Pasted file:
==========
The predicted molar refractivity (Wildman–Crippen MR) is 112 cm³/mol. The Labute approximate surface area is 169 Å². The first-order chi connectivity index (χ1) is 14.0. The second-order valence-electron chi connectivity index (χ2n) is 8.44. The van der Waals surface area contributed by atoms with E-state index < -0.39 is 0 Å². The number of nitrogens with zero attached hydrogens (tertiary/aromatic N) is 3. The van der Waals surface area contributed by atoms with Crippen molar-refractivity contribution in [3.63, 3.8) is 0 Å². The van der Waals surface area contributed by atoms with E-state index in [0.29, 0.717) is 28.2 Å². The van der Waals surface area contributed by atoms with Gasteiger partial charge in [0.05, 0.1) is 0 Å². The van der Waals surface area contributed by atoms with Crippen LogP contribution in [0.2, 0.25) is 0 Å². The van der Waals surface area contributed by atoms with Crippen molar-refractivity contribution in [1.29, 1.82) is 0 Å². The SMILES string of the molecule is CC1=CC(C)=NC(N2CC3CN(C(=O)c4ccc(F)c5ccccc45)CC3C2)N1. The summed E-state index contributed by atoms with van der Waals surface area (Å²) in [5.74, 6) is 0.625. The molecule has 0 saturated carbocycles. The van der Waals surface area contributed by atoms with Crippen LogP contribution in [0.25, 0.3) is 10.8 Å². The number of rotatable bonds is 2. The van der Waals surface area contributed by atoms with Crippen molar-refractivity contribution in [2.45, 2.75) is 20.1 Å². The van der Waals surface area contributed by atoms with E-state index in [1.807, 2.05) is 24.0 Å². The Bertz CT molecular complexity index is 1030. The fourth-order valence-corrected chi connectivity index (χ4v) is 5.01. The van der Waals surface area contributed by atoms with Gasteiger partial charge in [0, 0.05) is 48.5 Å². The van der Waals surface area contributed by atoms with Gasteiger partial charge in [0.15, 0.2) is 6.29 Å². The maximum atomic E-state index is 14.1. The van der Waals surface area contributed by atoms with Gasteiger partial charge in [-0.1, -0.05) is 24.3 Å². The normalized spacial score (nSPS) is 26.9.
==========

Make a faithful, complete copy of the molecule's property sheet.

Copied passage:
The predicted molar refractivity (Wildman–Crippen MR) is 112 cm³/mol. The Labute approximate surface area is 169 Å². The first-order chi connectivity index (χ1) is 14.0. The second-order valence-electron chi connectivity index (χ2n) is 8.44. The van der Waals surface area contributed by atoms with E-state index < -0.39 is 0 Å². The number of nitrogens with zero attached hydrogens (tertiary/aromatic N) is 3. The van der Waals surface area contributed by atoms with Crippen molar-refractivity contribution in [3.63, 3.8) is 0 Å². The van der Waals surface area contributed by atoms with E-state index in [0.29, 0.717) is 28.2 Å². The van der Waals surface area contributed by atoms with Gasteiger partial charge in [0.05, 0.1) is 0 Å². The van der Waals surface area contributed by atoms with Crippen LogP contribution in [0.2, 0.25) is 0 Å². The van der Waals surface area contributed by atoms with Crippen molar-refractivity contribution in [1.29, 1.82) is 0 Å². The SMILES string of the molecule is CC1=CC(C)=NC(N2CC3CN(C(=O)c4ccc(F)c5ccccc45)CC3C2)N1. The summed E-state index contributed by atoms with van der Waals surface area (Å²) in [5.74, 6) is 0.625. The molecule has 0 saturated carbocycles. The van der Waals surface area contributed by atoms with Crippen LogP contribution in [0.25, 0.3) is 10.8 Å². The number of rotatable bonds is 2. The van der Waals surface area contributed by atoms with Crippen molar-refractivity contribution in [2.45, 2.75) is 20.1 Å². The van der Waals surface area contributed by atoms with E-state index in [1.807, 2.05) is 24.0 Å². The Bertz CT molecular complexity index is 1030. The fourth-order valence-corrected chi connectivity index (χ4v) is 5.01. The van der Waals surface area contributed by atoms with Gasteiger partial charge in [0, 0.05) is 48.5 Å². The van der Waals surface area contributed by atoms with Gasteiger partial charge in [0.15, 0.2) is 6.29 Å². The maximum atomic E-state index is 14.1. The van der Waals surface area contributed by atoms with Gasteiger partial charge in [-0.1, -0.05) is 24.3 Å². The normalized spacial score (nSPS) is 26.9.